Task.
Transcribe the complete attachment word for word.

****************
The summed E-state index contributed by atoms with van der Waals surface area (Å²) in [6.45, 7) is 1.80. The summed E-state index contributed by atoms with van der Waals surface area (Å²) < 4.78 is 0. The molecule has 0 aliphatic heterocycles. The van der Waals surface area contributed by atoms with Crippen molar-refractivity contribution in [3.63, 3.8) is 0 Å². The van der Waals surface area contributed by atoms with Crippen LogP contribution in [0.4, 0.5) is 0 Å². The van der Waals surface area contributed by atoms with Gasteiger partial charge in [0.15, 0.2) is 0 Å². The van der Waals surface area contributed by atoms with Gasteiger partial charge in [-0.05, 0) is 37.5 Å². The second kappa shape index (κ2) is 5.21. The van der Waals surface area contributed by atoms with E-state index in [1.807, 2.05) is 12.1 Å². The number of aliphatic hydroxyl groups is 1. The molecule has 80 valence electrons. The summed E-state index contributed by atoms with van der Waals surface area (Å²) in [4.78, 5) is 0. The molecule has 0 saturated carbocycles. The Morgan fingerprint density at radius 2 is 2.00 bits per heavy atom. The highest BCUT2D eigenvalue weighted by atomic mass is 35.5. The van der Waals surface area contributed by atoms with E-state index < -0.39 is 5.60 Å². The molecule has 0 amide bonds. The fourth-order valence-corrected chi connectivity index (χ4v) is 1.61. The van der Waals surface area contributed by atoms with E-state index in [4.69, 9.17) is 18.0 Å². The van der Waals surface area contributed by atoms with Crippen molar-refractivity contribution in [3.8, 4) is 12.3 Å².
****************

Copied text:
The summed E-state index contributed by atoms with van der Waals surface area (Å²) in [6.45, 7) is 1.80. The summed E-state index contributed by atoms with van der Waals surface area (Å²) < 4.78 is 0. The molecule has 0 aliphatic heterocycles. The van der Waals surface area contributed by atoms with Crippen molar-refractivity contribution in [3.63, 3.8) is 0 Å². The van der Waals surface area contributed by atoms with Crippen LogP contribution in [0.4, 0.5) is 0 Å². The van der Waals surface area contributed by atoms with Gasteiger partial charge in [0.15, 0.2) is 0 Å². The van der Waals surface area contributed by atoms with Gasteiger partial charge in [-0.05, 0) is 37.5 Å². The second kappa shape index (κ2) is 5.21. The van der Waals surface area contributed by atoms with E-state index in [1.807, 2.05) is 12.1 Å². The number of aliphatic hydroxyl groups is 1. The molecule has 80 valence electrons. The summed E-state index contributed by atoms with van der Waals surface area (Å²) in [4.78, 5) is 0. The molecule has 0 saturated carbocycles. The Morgan fingerprint density at radius 2 is 2.00 bits per heavy atom. The highest BCUT2D eigenvalue weighted by atomic mass is 35.5. The van der Waals surface area contributed by atoms with E-state index < -0.39 is 5.60 Å². The molecule has 0 amide bonds. The fourth-order valence-corrected chi connectivity index (χ4v) is 1.61. The van der Waals surface area contributed by atoms with E-state index in [4.69, 9.17) is 18.0 Å². The van der Waals surface area contributed by atoms with Crippen molar-refractivity contribution in [3.8, 4) is 12.3 Å².